Yes, it is possible to deliver the Blues Program by yourself, especially if you already have experience conducting prevention or treatment groups with adolescents and you have training in cognitive-behavioral intervention approaches. If you do this, it is especially important to carefully prepare so that you clearly understand the session
material and planned exercises. However, if a co-facilitator is available, we recommend that because it allows you to split up the material to present, bounce ideas off of each other in and between sessions, support each other through the group delivery, and have continuity with one facilitator if one of you is sick or unable to attend a session.
In research with high school students, all groups were single-gender. This was done to increase the comfort level of group members, encourage more open and honest sharing, reduce potential distractions, and avoid one gender dominating discussion over the other. It is possible to successfully conduct mixed-gender groups, but we would suggest that you try to have at least 2-3 members of each sex in the group to facilitate cohesion, and to try and make the number of participants in each gender equal.
Research has focused on adolescents in grades 8th-12th (14-19 years of age) and the program has been found to be equally effective of adolescents across that age span (Müller, Rohde, Gau, & Stice, 2015). We suspect that some of the content would not be developmentally appropriate for younger adolescents or children. Other interventions have been developed for younger adolescents (please see the Stice et al., 2009 meta-analysis).
It is strongly recommended to contact a student if she/he misses a session to conduct a brief (10-15 minute) individual make-up session before the next group session. Use the make-up session to review past home practice assignments, discuss the key concepts from the missed session, and give the new home practice assignment so the person can complete it before the next session. Occasionally group members do drop out after not responding to repeated attempts to have them rejoin.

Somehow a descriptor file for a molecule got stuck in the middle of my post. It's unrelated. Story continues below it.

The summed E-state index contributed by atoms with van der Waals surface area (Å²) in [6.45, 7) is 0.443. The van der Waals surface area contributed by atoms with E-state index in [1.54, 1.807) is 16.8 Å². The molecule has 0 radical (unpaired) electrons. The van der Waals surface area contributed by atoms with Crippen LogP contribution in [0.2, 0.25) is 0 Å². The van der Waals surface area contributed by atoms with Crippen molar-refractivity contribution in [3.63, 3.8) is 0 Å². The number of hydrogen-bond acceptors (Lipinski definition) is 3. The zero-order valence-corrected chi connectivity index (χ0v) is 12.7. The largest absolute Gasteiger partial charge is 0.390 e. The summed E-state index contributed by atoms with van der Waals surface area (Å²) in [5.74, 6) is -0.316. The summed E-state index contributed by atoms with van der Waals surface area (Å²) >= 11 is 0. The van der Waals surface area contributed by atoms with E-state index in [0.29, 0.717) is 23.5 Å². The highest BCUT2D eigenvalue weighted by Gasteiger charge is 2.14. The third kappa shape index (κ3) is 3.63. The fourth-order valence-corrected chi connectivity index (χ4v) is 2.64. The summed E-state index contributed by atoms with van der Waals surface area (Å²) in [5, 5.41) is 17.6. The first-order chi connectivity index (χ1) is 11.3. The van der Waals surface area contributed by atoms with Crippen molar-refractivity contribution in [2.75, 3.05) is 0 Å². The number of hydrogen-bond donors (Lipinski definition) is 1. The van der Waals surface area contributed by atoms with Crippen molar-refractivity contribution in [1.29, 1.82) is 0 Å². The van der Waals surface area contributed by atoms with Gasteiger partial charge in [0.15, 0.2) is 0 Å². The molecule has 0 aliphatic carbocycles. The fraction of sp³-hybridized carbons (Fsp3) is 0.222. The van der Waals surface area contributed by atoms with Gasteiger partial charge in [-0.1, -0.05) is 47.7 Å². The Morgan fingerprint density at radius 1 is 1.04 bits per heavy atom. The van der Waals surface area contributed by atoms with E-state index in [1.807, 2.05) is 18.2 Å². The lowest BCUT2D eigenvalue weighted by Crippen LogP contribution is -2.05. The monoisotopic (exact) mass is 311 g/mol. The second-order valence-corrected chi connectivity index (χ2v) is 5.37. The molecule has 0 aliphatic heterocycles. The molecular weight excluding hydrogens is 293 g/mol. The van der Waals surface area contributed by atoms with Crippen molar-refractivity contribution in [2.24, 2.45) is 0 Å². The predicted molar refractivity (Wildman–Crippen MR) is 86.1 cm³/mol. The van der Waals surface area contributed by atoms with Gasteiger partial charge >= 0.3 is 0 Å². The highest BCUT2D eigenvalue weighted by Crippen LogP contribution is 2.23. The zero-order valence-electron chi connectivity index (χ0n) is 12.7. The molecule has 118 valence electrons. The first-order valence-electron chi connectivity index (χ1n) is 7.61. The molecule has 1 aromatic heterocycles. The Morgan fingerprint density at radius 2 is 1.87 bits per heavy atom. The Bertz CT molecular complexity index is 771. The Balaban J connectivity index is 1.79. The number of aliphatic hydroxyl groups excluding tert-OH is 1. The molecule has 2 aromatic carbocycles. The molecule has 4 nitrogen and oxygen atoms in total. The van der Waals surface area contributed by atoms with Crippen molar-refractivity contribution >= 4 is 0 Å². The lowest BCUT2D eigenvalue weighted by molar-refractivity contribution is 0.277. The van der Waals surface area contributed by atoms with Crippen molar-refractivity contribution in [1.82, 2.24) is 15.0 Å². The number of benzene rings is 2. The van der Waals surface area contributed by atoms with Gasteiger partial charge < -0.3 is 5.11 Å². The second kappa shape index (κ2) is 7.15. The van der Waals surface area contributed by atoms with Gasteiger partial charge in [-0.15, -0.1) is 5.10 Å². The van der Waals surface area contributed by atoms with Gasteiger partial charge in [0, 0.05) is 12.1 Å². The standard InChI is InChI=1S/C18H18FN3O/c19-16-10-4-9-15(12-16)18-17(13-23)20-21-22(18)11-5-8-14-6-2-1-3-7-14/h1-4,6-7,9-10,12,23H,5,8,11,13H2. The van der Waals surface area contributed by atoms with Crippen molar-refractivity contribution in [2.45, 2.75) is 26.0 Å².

We aim to conduct groups with 4-8 adolescents. If a group is much larger, it is very difficult to cover all the material and involve all group members in the timeframe of each session.
The program developers have no experience delivering this information to adolescents on a 1-on-1 basis and believe there is significant benefit to the adolescents hearing about the experiences and successes of other individuals their own age who are dealing with similar symptoms and stresses. Rather than conducting individual sessions, we would suggest that you try to recruit even two or three appropriate adolescents and conduct a small group.
Yes, this group may be delivered virtually. Several organizations have done so and it has been well received. Holding a virtual class after the school day removes transportation barriers.